It’s easy to get lost if you don’t know where you’re going.
Last week we took the ferry to Vancouver Island and combined our visiting with a bit of camping (okay, RVing for you purists). We spent our first night at Rathtrevor Beach Provincial Park with its 347 hectares of old growth, picnic sites and campground, plus two kilometers of sandy beach and magnificent views.
We tucked the fifth wheel and truck into a convenient spot and wandered off to find the shore before sunset. There was a well worn trail not far from our campsite, not marked, but it seemed to head in the right direction, so off we went.
Shadows lengthened. We discovered a few delights along the way, but no sign of the ocean. Eventually we came to a wide wire gate leading onto a street of private homes and caught a glimpse of water beyond. Should we trespass or continue on the trail, which now turned ninety degrees and carried on with no end in sight? We elected to stay on the trail and soon found a break in the underbrush that let us through to the shore.
It was an enjoyable walk and we eventually reached our destination, but on the way out of the campground the next day we saw signs for the real beach trail. I’m sure if we’d planned ahead and read the park brochure we could have saved ourselves a lot of wandering and wondering.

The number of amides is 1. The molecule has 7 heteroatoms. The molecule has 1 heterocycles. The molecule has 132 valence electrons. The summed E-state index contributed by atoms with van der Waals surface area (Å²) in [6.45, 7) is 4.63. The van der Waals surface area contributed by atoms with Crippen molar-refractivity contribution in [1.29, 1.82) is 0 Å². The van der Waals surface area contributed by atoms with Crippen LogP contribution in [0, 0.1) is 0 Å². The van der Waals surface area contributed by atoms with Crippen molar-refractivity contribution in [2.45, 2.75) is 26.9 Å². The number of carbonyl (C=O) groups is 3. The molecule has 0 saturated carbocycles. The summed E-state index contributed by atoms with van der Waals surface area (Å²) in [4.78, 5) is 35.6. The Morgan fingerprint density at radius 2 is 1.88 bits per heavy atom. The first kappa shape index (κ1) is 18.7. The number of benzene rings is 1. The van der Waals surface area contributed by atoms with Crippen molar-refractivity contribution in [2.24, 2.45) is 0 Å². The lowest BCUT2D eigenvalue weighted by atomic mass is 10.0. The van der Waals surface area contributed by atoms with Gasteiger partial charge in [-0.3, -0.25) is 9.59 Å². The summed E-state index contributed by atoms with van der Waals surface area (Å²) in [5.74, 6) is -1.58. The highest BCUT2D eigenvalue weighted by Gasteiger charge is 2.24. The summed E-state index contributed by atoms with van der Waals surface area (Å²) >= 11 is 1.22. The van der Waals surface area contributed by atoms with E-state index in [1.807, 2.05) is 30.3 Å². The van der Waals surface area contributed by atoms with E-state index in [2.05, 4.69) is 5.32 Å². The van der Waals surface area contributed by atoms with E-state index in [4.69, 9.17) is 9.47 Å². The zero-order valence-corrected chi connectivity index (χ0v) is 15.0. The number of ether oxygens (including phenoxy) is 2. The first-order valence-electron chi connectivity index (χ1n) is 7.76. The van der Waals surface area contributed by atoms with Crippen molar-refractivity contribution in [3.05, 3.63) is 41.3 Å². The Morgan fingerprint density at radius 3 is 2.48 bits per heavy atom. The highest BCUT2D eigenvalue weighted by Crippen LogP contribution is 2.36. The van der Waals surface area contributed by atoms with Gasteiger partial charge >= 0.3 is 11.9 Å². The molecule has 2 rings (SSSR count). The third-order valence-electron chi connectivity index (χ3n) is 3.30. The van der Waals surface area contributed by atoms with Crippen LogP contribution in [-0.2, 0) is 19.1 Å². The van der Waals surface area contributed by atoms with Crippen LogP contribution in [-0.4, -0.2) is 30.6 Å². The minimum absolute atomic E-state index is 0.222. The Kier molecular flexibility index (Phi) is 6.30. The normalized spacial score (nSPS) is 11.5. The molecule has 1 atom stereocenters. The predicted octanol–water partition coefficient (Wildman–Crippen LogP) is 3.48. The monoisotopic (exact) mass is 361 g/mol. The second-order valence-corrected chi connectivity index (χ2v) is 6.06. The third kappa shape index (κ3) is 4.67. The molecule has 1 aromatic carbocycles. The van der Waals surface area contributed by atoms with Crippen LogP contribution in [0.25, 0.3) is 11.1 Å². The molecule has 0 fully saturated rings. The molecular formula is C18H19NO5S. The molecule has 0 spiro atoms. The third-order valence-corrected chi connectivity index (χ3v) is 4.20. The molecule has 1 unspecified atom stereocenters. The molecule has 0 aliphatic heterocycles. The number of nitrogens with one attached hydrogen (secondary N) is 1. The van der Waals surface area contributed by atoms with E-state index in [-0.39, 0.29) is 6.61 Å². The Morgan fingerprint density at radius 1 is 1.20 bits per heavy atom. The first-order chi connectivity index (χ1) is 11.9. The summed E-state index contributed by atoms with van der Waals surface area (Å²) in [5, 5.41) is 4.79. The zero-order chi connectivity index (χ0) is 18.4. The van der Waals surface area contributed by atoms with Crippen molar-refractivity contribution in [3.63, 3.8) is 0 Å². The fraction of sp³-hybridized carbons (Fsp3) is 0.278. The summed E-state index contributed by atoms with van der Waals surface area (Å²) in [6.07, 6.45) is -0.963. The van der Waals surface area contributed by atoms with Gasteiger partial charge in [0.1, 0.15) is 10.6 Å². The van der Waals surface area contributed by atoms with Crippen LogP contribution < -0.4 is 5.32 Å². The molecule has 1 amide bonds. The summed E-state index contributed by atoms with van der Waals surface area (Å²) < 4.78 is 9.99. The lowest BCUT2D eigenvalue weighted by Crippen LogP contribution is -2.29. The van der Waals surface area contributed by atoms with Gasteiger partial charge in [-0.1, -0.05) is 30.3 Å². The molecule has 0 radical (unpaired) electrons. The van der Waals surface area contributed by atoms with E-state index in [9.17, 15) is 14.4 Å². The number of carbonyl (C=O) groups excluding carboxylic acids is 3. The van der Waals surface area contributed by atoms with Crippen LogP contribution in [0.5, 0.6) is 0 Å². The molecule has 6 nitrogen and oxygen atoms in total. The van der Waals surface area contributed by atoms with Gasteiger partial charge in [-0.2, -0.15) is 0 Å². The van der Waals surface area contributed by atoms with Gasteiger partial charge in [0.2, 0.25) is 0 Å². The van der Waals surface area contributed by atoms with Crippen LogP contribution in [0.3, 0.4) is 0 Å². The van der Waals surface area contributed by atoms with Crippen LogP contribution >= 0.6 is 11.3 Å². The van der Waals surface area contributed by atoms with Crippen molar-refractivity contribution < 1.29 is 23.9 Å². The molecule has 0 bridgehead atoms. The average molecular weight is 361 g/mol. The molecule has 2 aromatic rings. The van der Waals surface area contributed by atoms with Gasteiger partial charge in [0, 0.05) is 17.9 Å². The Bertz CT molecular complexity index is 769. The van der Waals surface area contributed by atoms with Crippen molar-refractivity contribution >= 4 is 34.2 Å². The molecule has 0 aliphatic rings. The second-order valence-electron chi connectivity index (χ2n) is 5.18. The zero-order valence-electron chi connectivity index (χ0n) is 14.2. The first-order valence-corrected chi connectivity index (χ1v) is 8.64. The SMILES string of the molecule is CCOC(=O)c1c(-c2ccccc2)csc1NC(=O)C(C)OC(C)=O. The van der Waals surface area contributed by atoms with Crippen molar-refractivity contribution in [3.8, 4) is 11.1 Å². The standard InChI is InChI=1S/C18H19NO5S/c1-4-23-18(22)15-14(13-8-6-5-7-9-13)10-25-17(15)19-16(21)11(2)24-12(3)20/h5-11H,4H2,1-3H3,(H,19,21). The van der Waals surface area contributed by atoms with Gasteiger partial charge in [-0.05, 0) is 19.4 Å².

That’s also true in our writing. There are various ways to craft a novel. Some are well documented and named: the Snowflake Method, the Kiser Method, the Marshall Plan, the Hero’s Journey, Plotting, and Pantsing, to name a few.
Like our impulse to find the ocean, we can get a story idea and simply jump into the writing. We can begin at the top of the first page and let the words tumble out, or outline first, sorting scenes on recipe cards, sticky notes and spreadsheets, and doing detailed character sketches and hours of research. No matter what route we choose, as long as we have a destination in mind and don’t give up before we reach it, we have a fair chance of getting there.
With a little forethought and planning, however, we can save ourselves a lot of unnecessary revision and backtracking, as well some anxiety. It’s no fun getting lost!
Do you follow a specific writing plan? Have you tried other methods?